Readers and shareholders unite! Britain's hacking scandal, newspaper governance and history

Marc Flandreau 07 July 2012



The Leveson inquiry into the practices of the British press, prompted by revelations of the hacking scandal at News of the World, has set out general guidelines for reform of the industry. The new regulation would have to be effective and cheap, encompassing and protective of media freedom and intended to support the vulnerable. While most newspapers welcome a reform that would somehow restore public confidence in their products after the phone-hacking scandal, some do not seem overly eager to see the regulator stepping in – as shown by a recent article published in the Financial Times (Financial Times 2012). In an editorial of 1 July 2012, the newspaper suggests that regulation should be broad and tough but, principally, independent, and that is about it as far as ideas are concerned.

Curiously, however, given its ideological orientation, the finance newspaper does not mention other possible aspects of reform, namely governance, which may be dramatically improved without setting up a new watchdog (whose creation may nonetheless be valuable). This could go a long way towards improving the performance of newspapers as instruments to bolster democracy rather than undermine it.

Current policymakers may be well-advised to study some historical precedents with failure of the press and democracy. As I have found in a recent paper with Vincent Bignon, the record of the press in interwar France provides valuable perspective (Bignon and Flandreau 2012). At that time the French press suffered from problems that were not unlike those experienced by the British press today. In particular, the relations between the political class and the main media were, well, very cosy. Politicians ran newspapers and newspapers ran politicians. New entrants in the newspaper industry were punished by incumbents, using their many useful connections in France’s political machinery. Distribution of newspapers was a monopoly controlled by this the political-media nexus. The situation deteriorated gradually and led to a total collapse of quality and credibility that coincided with France having to deal with the Nazi threat. The result was not successful.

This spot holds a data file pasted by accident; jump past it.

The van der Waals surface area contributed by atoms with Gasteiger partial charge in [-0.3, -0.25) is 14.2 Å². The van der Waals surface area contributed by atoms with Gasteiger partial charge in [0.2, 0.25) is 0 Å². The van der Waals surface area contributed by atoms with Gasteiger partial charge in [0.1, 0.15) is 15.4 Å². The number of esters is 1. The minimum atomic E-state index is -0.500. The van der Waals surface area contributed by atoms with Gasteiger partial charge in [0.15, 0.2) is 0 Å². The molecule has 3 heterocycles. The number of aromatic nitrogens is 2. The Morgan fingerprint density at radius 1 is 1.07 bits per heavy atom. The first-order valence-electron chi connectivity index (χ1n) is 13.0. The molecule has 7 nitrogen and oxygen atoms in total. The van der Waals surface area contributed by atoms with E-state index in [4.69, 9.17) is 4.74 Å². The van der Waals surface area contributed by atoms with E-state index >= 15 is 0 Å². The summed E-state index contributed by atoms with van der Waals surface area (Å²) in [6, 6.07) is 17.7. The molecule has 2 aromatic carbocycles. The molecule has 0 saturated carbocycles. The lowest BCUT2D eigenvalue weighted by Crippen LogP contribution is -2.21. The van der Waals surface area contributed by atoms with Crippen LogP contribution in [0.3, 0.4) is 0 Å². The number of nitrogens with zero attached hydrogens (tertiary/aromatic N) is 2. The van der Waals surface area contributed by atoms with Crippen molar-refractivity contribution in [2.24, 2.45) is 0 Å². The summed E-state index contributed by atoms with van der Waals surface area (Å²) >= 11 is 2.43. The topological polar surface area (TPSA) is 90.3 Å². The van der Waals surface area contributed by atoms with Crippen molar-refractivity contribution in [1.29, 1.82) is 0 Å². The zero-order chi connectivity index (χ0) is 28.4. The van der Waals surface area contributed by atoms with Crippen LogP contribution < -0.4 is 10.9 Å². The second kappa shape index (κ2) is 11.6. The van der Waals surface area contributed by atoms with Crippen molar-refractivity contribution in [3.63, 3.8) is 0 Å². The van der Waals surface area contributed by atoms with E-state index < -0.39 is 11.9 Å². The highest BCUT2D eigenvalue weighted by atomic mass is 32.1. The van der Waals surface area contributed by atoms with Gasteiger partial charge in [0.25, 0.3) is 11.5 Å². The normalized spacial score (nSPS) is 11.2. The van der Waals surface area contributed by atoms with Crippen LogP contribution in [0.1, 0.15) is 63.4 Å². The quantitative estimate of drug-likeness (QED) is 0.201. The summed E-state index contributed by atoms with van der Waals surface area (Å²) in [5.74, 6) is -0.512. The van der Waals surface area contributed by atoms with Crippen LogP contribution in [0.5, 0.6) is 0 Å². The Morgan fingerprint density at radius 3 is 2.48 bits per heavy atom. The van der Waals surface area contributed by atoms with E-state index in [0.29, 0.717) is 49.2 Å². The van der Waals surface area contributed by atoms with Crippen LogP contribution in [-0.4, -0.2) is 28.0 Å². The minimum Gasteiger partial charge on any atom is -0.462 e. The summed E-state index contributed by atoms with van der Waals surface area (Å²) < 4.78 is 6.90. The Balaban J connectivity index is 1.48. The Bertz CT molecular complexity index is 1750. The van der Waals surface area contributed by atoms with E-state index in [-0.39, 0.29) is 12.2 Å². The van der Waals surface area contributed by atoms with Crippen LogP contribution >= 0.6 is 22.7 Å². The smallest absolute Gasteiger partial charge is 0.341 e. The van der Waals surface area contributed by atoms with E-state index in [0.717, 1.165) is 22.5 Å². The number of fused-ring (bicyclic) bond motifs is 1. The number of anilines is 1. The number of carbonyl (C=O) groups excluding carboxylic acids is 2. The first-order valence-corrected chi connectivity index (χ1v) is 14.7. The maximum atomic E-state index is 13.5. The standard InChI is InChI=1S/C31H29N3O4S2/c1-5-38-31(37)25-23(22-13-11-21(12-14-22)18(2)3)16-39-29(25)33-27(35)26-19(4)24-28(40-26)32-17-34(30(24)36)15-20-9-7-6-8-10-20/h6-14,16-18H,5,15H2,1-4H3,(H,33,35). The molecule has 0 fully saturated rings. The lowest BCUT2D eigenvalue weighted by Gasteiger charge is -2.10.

While the circumstances that gave rise to this situation were quite different from those of Britain today, the parallel between France’s interwar predicament, which led to collapsing circulations and loss of credibility, and the current situation in Britain is striking.

In this article, we make two main findings:

First, we argue that readers of newspapers (and thus 'democracy') belong to the same incentive group as the newspaper’s minority shareholders. Majority shareholders, who control the editorial line of the journal, have an incentive to exploit the value of the newspaper as an instrument for political and industrial trafficking. This may provide them with political favour, which can then be transformed into economic benefits. In Figure 1 below, I show the evolution of the control premium for two leading French newspapers in the interwar period (Le Temps, a French counterpart to The Times, and Le Petit Parisien, a mass daily).

Interestingly, we see that the value of the voting premium (the percentage difference between an ordinary voting stock and a non-voting one) became huge during the 1930s precisely at the time when political and media corruption is reported by historians to have skyrocketed. In particular, we see that the control premium became enormous (in the 400-500% range) for Le Temps around the Munich crisis, when cover-up of France’s deviant policies towards Nazi Germany was most 'valuable' for politicians (a point at which Hubert Beuve-Mery, a future editor-in-chief of Le Monde, resigned from Le Temps).

Figure 1. Voting Premium as a Percentage of Non-Voting Share Price